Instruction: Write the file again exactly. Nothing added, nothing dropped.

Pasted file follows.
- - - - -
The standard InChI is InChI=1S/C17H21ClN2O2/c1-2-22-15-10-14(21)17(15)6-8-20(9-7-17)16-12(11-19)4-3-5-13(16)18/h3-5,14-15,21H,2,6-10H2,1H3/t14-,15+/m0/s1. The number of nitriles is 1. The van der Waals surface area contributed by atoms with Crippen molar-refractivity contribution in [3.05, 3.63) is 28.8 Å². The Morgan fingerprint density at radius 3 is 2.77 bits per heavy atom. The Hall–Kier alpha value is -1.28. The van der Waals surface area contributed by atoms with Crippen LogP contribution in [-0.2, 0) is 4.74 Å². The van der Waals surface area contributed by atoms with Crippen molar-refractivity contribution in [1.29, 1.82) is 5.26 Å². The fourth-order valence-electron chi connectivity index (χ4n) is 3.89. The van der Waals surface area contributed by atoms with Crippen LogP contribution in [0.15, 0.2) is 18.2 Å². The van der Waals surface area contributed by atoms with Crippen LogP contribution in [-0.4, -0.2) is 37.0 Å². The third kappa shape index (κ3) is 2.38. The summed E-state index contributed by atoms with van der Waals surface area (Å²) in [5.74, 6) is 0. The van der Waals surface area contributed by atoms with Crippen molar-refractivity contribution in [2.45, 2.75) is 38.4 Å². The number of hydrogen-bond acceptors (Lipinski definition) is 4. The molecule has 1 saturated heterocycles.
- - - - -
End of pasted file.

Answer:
The standard InChI is InChI=1S/C17H21ClN2O2/c1-2-22-15-10-14(21)17(15)6-8-20(9-7-17)16-12(11-19)4-3-5-13(16)18/h3-5,14-15,21H,2,6-10H2,1H3/t14-,15+/m0/s1. The number of nitriles is 1. The van der Waals surface area contributed by atoms with Crippen molar-refractivity contribution in [3.05, 3.63) is 28.8 Å². The Morgan fingerprint density at radius 3 is 2.77 bits per heavy atom. The Hall–Kier alpha value is -1.28. The van der Waals surface area contributed by atoms with Crippen LogP contribution in [-0.2, 0) is 4.74 Å². The van der Waals surface area contributed by atoms with Crippen molar-refractivity contribution in [1.29, 1.82) is 5.26 Å². The fourth-order valence-electron chi connectivity index (χ4n) is 3.89. The van der Waals surface area contributed by atoms with Crippen LogP contribution in [0.15, 0.2) is 18.2 Å². The van der Waals surface area contributed by atoms with Crippen LogP contribution in [-0.4, -0.2) is 37.0 Å². The third kappa shape index (κ3) is 2.38. The summed E-state index contributed by atoms with van der Waals surface area (Å²) in [5.74, 6) is 0. The van der Waals surface area contributed by atoms with Crippen molar-refractivity contribution in [2.45, 2.75) is 38.4 Å². The number of hydrogen-bond acceptors (Lipinski definition) is 4. The molecule has 1 saturated heterocycles.